Navy veteran George Jackson, 76, has filed suit against the regional director of Louisiana’s VA for violation of his constitutional and statutory rights under FOIA – the Freedom of Information Act.
He alleges that the director, Mark Bologna, instructed subcontractors not to release his medical records to him when he requested access. Jackson needed these records to show service-connection for the degenerative spinal condition that led to his tetraplegia (he has little use of his limbs).
Having served over 30 years in the U.S. Navy, the plaintiff was restricted to light duty in 1992 and finally forced to retire the following year. Yet he was not given a medical or disability-related discharge from military service.
He was given a normal honorable discharge, and then he moved right on into retirement. After two tours of active duty in Vietnam, in the one career that was always his childhood dream. At the ripe old age of… 50. Does that add up, for even a second?
Mr. Jackson lives in Lake Charles, Louisiana with his wife Helene, who traveled to the district courthouse with a veterans’ advocate to serve the suit on George’s behalf. George spends most of his time at home in a hospital bed, and occasionally manages outings in an electric wheelchair.
As of last month, he has a 10 percent disability rating. Ten. Percent.
Now, I will be the first to admit that the percentage rating system can get squirrelly, but 10 percent for any amount of service-connected paralysis is absolute highway robbery.
Given that the percentage is supposed to represent a veteran’s difficulty in employment, tetraplegia easily merits 100 percent disability. Maybe VA could get away with something like 70 in cases where the patient retains some independent movement.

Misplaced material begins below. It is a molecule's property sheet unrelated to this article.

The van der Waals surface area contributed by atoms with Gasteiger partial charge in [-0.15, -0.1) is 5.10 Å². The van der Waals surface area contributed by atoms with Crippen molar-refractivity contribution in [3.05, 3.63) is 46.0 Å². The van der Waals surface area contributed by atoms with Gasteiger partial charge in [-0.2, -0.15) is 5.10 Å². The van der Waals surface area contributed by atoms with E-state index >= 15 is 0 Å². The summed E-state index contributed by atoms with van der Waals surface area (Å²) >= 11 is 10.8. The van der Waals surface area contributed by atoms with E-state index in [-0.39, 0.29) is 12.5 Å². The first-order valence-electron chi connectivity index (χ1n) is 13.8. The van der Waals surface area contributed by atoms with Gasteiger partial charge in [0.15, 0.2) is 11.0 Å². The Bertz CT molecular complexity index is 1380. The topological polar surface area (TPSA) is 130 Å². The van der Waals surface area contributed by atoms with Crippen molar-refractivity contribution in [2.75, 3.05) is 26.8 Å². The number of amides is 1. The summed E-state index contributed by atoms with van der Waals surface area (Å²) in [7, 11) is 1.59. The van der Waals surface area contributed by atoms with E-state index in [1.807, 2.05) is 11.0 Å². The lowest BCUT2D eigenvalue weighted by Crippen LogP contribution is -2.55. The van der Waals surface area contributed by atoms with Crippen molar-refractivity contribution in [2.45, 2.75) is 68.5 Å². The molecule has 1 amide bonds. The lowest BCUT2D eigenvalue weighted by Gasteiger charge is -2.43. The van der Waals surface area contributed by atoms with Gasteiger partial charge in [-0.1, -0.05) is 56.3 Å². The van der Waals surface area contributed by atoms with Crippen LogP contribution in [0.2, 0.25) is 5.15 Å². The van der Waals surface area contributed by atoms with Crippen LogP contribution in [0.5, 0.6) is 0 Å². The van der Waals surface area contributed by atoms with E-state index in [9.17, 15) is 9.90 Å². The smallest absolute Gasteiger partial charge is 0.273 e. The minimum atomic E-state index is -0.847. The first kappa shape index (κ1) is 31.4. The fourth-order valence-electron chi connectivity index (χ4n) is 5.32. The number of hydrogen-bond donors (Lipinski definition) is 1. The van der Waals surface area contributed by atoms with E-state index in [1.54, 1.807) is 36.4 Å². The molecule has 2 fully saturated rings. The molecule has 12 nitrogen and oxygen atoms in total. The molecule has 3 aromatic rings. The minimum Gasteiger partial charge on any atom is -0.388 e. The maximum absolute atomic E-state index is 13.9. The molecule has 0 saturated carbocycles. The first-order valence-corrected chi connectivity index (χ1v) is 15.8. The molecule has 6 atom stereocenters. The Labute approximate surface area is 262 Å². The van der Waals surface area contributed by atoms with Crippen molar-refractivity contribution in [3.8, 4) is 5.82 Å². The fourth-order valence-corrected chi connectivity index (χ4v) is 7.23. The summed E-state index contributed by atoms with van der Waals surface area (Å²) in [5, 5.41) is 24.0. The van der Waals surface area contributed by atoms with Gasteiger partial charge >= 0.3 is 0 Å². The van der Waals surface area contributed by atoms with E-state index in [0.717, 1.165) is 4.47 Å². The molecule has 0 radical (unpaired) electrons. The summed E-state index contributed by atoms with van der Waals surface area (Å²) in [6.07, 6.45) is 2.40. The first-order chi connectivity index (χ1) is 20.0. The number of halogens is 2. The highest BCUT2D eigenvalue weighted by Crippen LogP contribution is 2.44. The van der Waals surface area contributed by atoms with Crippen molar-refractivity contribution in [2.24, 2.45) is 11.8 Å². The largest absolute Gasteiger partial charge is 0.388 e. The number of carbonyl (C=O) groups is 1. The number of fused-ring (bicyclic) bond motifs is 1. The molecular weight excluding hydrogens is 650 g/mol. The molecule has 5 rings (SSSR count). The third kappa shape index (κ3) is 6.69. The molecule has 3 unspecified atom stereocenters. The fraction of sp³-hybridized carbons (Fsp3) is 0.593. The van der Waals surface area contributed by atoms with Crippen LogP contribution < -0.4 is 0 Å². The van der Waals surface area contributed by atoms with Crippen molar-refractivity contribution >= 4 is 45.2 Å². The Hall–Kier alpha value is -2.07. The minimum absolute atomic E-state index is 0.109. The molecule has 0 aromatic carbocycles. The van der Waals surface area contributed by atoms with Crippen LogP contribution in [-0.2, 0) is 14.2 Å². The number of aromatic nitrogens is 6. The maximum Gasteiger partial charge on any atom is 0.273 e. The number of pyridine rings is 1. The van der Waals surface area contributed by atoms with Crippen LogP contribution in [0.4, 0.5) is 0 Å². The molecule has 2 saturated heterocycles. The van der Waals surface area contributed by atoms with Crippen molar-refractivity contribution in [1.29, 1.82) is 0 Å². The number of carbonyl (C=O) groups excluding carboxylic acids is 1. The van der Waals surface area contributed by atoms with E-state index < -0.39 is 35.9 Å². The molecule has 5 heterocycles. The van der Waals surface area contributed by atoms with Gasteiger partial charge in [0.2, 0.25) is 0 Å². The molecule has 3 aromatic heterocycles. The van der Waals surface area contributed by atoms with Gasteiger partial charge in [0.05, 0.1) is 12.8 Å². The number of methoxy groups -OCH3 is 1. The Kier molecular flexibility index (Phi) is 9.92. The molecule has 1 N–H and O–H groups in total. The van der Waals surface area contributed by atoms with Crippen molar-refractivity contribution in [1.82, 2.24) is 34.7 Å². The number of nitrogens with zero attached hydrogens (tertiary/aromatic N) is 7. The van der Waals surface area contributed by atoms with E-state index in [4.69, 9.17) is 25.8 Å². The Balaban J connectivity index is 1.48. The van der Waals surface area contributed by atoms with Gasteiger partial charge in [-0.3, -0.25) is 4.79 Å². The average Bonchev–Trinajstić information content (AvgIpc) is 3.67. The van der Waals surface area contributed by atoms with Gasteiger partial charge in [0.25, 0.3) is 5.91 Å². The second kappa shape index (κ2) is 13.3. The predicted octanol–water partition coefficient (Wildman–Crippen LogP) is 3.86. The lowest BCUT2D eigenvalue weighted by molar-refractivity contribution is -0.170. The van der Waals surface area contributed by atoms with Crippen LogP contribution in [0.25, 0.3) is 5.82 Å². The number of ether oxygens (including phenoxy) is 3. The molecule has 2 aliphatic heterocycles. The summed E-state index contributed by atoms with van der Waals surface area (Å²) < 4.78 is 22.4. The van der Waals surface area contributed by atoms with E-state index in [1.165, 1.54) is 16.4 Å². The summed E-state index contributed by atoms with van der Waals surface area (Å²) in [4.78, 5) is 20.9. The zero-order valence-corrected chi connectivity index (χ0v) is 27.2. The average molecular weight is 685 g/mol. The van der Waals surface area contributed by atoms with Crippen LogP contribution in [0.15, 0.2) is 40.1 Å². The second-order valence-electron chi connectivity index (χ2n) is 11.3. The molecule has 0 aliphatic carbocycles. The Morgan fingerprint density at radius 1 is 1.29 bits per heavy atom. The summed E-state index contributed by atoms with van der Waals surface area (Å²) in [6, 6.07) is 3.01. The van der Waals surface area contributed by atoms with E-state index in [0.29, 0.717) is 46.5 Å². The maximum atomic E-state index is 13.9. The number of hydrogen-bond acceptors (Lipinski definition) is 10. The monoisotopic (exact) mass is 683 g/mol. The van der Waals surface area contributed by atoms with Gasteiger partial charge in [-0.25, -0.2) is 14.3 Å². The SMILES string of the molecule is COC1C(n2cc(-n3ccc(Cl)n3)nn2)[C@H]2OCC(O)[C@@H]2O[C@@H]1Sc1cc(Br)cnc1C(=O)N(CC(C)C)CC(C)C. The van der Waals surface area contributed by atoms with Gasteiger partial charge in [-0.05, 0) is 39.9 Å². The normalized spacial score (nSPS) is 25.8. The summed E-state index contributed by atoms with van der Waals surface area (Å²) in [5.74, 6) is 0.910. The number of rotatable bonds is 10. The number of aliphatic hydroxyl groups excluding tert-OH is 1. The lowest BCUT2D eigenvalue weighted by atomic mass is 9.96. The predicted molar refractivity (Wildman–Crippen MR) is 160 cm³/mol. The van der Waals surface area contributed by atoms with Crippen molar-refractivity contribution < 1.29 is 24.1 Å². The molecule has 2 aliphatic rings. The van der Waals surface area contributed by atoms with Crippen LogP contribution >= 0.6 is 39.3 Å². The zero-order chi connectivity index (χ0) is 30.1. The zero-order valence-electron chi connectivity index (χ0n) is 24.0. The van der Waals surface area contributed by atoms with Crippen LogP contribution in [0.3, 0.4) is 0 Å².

In Jackson’s particular case, we also have, let me see… literally the fact that this condition forced him to take light duty with physical therapy, and then have to retire.
That is such obvious evidence for veteran unemployability that it borders on the tautological. Jackson’s disability makes him unemployable because, in his real life, that is what it did.
The Jacksons say that they are not filing this suit for the money, but for the sake of holding VA accountable for wrongdoing. They are seeking $50,000 in general damages for pain and suffering, and $100,000 in punitive damages.
Before he lost the ability to walk, George Jackson had back and leg pain. This pain would have been a sharp shooting pain, nerve pain. When he went before a Navy evaluation board, it had likely been getting worse for years.
When he finally reported the pain and had it checked, tests showed that his spinal discs were degenerating and that the spine itself was getting narrower. This type of degeneration is reasonable to deem service-connected, especially since it started well before the plaintiff retired.
The progression of bone loss and deterioration culminated when Jackson broke several vertebrae in 2004, further damaging his spinal cord and permanently preventing him from walking.
From 2011 forward, Jackson’s limited access to his own paperwork led to a denial of all disability benefits, despite his service and medical records. To eventually be awarded 10 percent disability on top of that is simply reprehensible.
Law-wise, this case is virtually “open-and-shut.” Information-wise, Jackson’s legal team is going to have to wade through this quagmire with a machete.
Should be familiar territory for a 30-year Vietnam veteran.